Betts v. Brown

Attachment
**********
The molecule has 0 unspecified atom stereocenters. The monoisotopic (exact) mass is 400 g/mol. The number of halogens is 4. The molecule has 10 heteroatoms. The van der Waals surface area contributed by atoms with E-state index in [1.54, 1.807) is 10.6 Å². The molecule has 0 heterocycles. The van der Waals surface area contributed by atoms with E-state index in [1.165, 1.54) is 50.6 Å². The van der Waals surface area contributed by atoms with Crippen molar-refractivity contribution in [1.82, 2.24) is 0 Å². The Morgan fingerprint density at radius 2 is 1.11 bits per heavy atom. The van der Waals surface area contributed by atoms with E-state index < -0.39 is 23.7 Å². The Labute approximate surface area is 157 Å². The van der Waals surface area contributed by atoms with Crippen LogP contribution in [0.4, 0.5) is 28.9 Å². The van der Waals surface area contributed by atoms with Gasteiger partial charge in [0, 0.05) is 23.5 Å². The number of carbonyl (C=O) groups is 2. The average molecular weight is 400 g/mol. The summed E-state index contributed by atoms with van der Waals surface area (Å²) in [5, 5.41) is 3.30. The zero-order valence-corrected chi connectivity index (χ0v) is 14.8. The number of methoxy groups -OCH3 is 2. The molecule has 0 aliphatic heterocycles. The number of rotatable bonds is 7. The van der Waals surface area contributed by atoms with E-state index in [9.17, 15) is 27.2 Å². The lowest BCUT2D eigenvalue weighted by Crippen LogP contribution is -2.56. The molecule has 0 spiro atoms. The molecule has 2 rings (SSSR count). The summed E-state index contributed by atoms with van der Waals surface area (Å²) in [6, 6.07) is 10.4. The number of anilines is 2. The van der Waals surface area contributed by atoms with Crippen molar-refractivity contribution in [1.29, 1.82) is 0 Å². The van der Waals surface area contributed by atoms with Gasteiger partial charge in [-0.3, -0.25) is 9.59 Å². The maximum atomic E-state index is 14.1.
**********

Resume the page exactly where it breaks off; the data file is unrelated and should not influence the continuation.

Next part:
In Betts v. Brown, No. 14-99-00619-CV, 2001 WL 40337 (Tex. App.--Houston 14th Dist. Jan. 18, 2001, no pet.), the Houston court generally defined an adverse interest as an interest that does not promote the well-being of the ward or an interest that adversely affects the proposed ward's welfare. After stating this broad definition, the Houston court then examined the trial court's finding that an applicant, Bonnie Jackson Brown, lacked standing to file an application for a guardianship because she had an adverse interest to the proposed ward based on the manner in which she had handled the proposed ward's bank account. Id. Specifically, the court noted Brown was unable to account for checks written to Cash by fully explaining the expenditures or producing receipts. Id. The court also noted Brown paid her own legal fees from the proposed ward's bank account. Id. Noting that the trial court's findings might disqualify Brown from being appointed as guardian, the Houston court asserted it could not conclude Brown's interest "so adversely affected the well-being of the ward as to deny her standing." Id. The Houston court held the trial court erred in finding that Brown lacked standing. Id.